Los Altos and Cupertino school districts are only K-8 and outperform Palo Alto K-8 schools. This may be due to Palo Alto's higher diversity, but it would be interesting to see if Asian/Whites in Los Altos/Cupertino perform better than those in Palo Alto.






Posted by Fred, a resident of Barron Park
on Aug 30, 2013 at 11:52 am

Re: Ohlone. I've noticed from now 15 years of watching these things that the scores bounce around a fair amount from year to year, so y/y results don't tell you a lot. The kids changing, random chance, etc. play more of a role. Probably better to take a 3 year moving average and look at trends than compare y/y changes or across schools on a single year of testing.


Posted by Mr.Recycle, a resident of Duveneck/St. Francis
on Aug 30, 2013 at 12:31 pm

What happened at Duveneck last year? Dropped 18 points from 974 to 956.


Posted by data please, a resident of Adobe-Meadows
on Aug 30, 2013 at 12:45 pm

@pvp Just glancing at the Ed Trust West ranking posted above by Chris, but not reported in the story (!) you can see that PAUSD ranks 134 out of 146 districts statewide for improvement among students of color. That is near or at the bottom.

In addition, PAUSD also ranks 40/148 for performance levels among students of color and 70/148 for perfomance levels among low income students. That means that there are many many districts -- dozens of districts -- that are doing better at educating poor and minority students than we are, but only 5 that are doing better at educating whites and Asians. That is the problem.

If we are 6th in the state -- then we should be 6th in the state for all groups. Why are we 6th in the state for whites and Asians but 40th or 70th for black, Latino, and poor kids? Think for a minute before you render a knee jerk answer.

In order to be 6th for whites and Asians but 40th for students of color (those gaps are actually larger in high school and in math in particular) we have to be doing worse for our minority students than other, similar, districts do for their minority students. It means that if we compare our white students to other white students (non-poor) then we are at the top, but if we compare our black students or our poor students to other black or poor students, we fall precipitously in the rankings.

Unless you think PAUSD URM students are worse than the URM students elsewhere, the only reasonable explanation is that something is happening in PAUSD that makes us do worse for those students than other districts do. Perhaps we have low expectations for minority students (see, e.g., the Paly math letter). Perhaps we shunt them all in to special ed dumping grounds (see, letter from State of California finding disproportionality). [Portion removed.] But whatever the reason, we aren't 6th in the state for our minority students. We are at best 40th. In some subjects in math and science we are nearly dead last.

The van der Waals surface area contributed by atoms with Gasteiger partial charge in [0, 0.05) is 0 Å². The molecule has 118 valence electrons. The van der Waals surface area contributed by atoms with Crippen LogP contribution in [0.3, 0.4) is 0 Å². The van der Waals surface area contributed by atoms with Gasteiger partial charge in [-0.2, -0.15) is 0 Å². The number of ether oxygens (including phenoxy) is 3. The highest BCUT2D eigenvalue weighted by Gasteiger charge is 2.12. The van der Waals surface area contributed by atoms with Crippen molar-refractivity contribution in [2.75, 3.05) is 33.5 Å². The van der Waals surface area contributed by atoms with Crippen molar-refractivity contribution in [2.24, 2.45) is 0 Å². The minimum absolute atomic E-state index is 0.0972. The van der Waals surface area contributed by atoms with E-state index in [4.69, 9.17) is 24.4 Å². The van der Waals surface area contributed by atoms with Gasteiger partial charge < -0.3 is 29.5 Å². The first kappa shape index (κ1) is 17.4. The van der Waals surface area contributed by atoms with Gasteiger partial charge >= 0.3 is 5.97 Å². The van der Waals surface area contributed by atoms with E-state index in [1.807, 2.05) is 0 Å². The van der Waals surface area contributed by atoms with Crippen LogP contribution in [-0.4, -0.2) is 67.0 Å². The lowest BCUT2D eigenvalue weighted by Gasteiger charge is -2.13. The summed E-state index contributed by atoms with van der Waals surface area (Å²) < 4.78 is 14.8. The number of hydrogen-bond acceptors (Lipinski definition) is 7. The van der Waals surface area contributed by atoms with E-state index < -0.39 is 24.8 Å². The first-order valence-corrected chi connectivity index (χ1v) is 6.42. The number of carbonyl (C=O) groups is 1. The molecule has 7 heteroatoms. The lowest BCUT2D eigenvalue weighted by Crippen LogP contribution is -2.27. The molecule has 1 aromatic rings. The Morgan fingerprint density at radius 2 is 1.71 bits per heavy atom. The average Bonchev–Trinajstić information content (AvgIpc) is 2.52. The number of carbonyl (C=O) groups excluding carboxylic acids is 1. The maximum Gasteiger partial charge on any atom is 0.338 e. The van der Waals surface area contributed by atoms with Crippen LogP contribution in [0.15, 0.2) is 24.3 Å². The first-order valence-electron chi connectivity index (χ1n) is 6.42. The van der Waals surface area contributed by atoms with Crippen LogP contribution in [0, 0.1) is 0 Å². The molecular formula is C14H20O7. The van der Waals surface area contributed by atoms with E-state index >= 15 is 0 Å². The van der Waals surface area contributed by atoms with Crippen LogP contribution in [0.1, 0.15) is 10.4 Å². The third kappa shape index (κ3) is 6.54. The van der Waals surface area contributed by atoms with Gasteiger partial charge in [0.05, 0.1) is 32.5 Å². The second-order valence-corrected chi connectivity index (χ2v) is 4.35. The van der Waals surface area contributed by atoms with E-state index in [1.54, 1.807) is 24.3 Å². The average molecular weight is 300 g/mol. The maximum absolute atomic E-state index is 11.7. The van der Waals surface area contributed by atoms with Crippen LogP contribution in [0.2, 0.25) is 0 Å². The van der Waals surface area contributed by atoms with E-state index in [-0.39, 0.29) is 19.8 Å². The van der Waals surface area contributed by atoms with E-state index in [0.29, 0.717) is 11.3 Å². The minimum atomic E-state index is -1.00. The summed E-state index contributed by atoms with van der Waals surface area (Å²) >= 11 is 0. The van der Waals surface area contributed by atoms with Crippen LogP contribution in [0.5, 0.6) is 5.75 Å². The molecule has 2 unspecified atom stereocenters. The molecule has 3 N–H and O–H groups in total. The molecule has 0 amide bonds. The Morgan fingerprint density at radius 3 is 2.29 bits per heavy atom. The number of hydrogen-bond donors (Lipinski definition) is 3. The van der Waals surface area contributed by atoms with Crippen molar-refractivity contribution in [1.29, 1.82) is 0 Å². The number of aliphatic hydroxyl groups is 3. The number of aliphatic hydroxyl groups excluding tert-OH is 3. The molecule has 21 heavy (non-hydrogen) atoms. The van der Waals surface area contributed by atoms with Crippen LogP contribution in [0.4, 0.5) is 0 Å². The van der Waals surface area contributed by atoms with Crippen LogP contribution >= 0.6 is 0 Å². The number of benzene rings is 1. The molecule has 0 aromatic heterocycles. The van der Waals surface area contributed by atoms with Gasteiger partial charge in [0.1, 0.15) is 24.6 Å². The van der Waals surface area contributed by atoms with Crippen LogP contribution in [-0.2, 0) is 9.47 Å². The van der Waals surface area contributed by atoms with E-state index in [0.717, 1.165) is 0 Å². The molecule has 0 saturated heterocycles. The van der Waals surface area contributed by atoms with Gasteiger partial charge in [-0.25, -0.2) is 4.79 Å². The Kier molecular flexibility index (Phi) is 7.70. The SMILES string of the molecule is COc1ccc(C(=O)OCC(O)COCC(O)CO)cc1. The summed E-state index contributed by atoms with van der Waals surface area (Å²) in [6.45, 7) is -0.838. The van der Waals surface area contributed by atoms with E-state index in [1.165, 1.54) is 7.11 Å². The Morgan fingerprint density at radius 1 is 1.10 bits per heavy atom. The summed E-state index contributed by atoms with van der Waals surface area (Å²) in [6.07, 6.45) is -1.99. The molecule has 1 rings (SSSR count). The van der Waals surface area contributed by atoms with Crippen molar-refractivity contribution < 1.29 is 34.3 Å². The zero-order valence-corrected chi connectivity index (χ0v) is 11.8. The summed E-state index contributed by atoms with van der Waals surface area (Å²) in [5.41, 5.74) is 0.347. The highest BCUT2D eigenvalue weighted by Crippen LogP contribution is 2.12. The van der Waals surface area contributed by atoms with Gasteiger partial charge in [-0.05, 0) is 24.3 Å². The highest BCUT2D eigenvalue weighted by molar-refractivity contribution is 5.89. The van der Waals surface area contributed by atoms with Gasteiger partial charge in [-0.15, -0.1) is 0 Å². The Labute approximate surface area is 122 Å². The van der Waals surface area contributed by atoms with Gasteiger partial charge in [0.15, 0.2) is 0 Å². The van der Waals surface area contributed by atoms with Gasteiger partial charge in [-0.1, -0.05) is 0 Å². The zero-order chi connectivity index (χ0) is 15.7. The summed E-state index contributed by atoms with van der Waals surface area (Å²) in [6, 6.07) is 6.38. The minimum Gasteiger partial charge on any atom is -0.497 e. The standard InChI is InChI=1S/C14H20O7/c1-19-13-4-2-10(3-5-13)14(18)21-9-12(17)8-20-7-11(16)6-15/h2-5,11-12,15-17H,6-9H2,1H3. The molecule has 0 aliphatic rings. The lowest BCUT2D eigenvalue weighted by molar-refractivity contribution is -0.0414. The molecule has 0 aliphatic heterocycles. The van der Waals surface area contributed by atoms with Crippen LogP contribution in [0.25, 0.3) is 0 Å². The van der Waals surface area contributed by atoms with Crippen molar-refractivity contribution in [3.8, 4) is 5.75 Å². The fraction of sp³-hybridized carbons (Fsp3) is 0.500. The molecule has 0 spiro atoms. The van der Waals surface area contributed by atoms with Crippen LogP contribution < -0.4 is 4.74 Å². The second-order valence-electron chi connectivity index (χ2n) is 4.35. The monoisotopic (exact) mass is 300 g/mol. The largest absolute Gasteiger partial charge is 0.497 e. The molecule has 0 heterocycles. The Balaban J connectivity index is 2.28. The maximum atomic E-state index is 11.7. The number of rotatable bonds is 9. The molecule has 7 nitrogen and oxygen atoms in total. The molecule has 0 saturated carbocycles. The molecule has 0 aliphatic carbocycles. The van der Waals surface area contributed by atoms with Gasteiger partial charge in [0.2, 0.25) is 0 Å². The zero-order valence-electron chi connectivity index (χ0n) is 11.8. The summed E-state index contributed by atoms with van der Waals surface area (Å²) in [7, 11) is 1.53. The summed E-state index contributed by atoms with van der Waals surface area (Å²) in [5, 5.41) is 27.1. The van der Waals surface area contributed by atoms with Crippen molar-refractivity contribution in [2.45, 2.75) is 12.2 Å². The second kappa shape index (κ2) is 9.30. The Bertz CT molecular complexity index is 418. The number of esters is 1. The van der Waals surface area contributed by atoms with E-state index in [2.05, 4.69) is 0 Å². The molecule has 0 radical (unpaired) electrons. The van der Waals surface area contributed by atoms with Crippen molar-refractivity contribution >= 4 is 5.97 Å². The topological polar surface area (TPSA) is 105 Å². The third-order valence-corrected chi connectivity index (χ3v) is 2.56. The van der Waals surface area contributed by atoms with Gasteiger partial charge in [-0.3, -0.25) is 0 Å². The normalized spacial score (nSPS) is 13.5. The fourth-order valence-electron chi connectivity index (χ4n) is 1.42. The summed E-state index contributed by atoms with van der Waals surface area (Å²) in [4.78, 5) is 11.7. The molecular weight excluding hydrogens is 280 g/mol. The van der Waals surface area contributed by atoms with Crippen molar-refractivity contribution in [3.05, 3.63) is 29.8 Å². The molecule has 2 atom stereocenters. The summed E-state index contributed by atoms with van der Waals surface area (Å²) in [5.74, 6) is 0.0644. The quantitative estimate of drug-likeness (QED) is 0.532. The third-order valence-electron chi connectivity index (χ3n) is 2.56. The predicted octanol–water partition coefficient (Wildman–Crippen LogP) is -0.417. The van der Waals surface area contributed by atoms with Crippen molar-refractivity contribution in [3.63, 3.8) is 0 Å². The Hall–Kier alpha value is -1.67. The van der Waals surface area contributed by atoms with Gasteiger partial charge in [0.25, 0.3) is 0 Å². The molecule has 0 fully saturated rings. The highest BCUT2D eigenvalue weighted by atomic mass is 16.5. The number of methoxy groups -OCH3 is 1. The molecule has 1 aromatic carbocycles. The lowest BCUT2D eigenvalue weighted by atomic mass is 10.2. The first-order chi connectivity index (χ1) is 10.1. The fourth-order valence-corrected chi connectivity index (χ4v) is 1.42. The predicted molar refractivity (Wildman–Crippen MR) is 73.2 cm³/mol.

Posted by Parent & teacher in another district, a resident of Addison School
on Aug 30, 2013 at 12:49 pm

I have to ask the same question that another parent raised, how many K-12 school districts are there in California?
I guess the new PR manager is working in PAUSD -- nice spin!


Posted by Tired of all this, a resident of Professorville
on Aug 30, 2013 at 1:09 pm

Palo Altans, let's get over ourselves. Not everything has to be #1 in Palo Alto lest it trigger a feeding frenzy like this on Town Square. Honestly, our kids will do just fine even in a less-than-perfect school setting.


Posted by palo verde parent, a resident of Palo Verde
on Aug 30, 2013 at 1:25 pm

@ data please

Where can I find a list of all k-12 districts with their API's for underrepresented minorities etc. The Ed Trust West ranking I find is a ranking based on a variety of things including improvement. And I would bet if you measured the amount of improvement of our Asians and Caucasian students their improvement would be poor as well. Improvement percent is not a great indicator for many districts as previous scores can easily skew that data (in both directions). Schools that have VERY low scores can show a big improvement but still score far below our students in various categories. I would love to see just a straight API score (in descending order) for all K-12 districts (not magnet or speciality schools) for each of the sub groups. If you know where to find that I would really appreciate the link.


Posted by Fun in learning, a resident of Old Palo Alto
on Aug 30, 2013 at 1:35 pm

I'm happy with the scores either way. I'm glad that our schools don't force the kids to practice the exam questions on the daily basis like other schools. It's important to have fun in learning.


Posted by Other issues, a resident of Old Palo Alto
on Aug 30, 2013 at 1:39 pm

[Post removed due to same poster using multiple names]


Posted by Surprised, a resident of Evergreen Park
on Aug 30, 2013 at 2:23 pm